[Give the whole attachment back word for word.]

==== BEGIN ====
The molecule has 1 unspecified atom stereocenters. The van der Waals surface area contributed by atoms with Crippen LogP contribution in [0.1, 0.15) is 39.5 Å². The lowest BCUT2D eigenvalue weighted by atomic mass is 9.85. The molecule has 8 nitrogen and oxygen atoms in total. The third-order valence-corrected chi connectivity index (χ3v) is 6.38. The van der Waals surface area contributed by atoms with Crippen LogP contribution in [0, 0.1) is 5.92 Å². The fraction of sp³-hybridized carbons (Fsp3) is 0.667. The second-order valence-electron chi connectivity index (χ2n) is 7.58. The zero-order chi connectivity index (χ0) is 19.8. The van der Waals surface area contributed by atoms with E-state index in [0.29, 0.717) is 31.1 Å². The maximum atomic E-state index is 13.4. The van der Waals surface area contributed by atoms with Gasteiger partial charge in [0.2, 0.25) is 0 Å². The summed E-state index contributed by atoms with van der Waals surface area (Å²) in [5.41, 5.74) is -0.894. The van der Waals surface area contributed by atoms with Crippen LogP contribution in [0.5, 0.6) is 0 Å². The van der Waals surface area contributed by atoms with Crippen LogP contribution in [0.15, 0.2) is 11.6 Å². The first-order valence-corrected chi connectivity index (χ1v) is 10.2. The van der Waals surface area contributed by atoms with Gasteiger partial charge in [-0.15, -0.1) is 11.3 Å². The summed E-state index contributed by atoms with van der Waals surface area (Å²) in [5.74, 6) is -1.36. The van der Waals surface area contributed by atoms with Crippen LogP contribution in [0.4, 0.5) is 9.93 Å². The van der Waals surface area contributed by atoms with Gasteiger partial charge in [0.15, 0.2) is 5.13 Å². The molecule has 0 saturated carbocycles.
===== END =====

The molecule has 1 unspecified atom stereocenters. The van der Waals surface area contributed by atoms with Crippen LogP contribution in [0.1, 0.15) is 39.5 Å². The lowest BCUT2D eigenvalue weighted by atomic mass is 9.85. The molecule has 8 nitrogen and oxygen atoms in total. The third-order valence-corrected chi connectivity index (χ3v) is 6.38. The van der Waals surface area contributed by atoms with Crippen LogP contribution in [0, 0.1) is 5.92 Å². The fraction of sp³-hybridized carbons (Fsp3) is 0.667. The second-order valence-electron chi connectivity index (χ2n) is 7.58. The zero-order chi connectivity index (χ0) is 19.8. The van der Waals surface area contributed by atoms with E-state index in [0.29, 0.717) is 31.1 Å². The maximum atomic E-state index is 13.4. The van der Waals surface area contributed by atoms with Gasteiger partial charge in [0.2, 0.25) is 0 Å². The summed E-state index contributed by atoms with van der Waals surface area (Å²) in [5.41, 5.74) is -0.894. The van der Waals surface area contributed by atoms with Crippen LogP contribution in [0.5, 0.6) is 0 Å². The van der Waals surface area contributed by atoms with Crippen LogP contribution in [0.15, 0.2) is 11.6 Å². The first-order valence-corrected chi connectivity index (χ1v) is 10.2. The van der Waals surface area contributed by atoms with Gasteiger partial charge in [-0.15, -0.1) is 11.3 Å². The summed E-state index contributed by atoms with van der Waals surface area (Å²) in [5.74, 6) is -1.36. The van der Waals surface area contributed by atoms with Crippen LogP contribution in [0.4, 0.5) is 9.93 Å². The van der Waals surface area contributed by atoms with Gasteiger partial charge in [0.15, 0.2) is 5.13 Å². The molecule has 0 saturated carbocycles.